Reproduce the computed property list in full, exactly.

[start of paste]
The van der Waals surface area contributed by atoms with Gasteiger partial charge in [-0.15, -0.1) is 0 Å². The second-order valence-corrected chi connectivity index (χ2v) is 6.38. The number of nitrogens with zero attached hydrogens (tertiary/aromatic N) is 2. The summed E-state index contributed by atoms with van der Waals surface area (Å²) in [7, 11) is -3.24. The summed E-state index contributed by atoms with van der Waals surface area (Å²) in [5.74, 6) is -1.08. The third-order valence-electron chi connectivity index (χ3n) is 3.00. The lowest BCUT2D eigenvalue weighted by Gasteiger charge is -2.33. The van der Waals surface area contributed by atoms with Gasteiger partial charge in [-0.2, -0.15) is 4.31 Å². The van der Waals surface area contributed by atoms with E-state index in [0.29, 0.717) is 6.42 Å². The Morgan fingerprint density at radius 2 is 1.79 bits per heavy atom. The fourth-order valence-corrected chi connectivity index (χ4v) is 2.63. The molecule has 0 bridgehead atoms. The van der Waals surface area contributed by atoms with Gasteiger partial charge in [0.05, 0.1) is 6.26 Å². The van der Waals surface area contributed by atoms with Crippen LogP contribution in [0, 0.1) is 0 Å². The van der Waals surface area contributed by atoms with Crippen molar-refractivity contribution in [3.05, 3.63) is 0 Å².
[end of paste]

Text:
The van der Waals surface area contributed by atoms with Gasteiger partial charge in [-0.15, -0.1) is 0 Å². The second-order valence-corrected chi connectivity index (χ2v) is 6.38. The number of nitrogens with zero attached hydrogens (tertiary/aromatic N) is 2. The summed E-state index contributed by atoms with van der Waals surface area (Å²) in [7, 11) is -3.24. The summed E-state index contributed by atoms with van der Waals surface area (Å²) in [5.74, 6) is -1.08. The third-order valence-electron chi connectivity index (χ3n) is 3.00. The lowest BCUT2D eigenvalue weighted by Gasteiger charge is -2.33. The van der Waals surface area contributed by atoms with Gasteiger partial charge in [-0.2, -0.15) is 4.31 Å². The van der Waals surface area contributed by atoms with E-state index in [0.29, 0.717) is 6.42 Å². The Morgan fingerprint density at radius 2 is 1.79 bits per heavy atom. The fourth-order valence-corrected chi connectivity index (χ4v) is 2.63. The molecule has 0 bridgehead atoms. The van der Waals surface area contributed by atoms with Gasteiger partial charge in [0.05, 0.1) is 6.26 Å². The van der Waals surface area contributed by atoms with Crippen LogP contribution in [0, 0.1) is 0 Å². The van der Waals surface area contributed by atoms with Crippen molar-refractivity contribution in [3.05, 3.63) is 0 Å².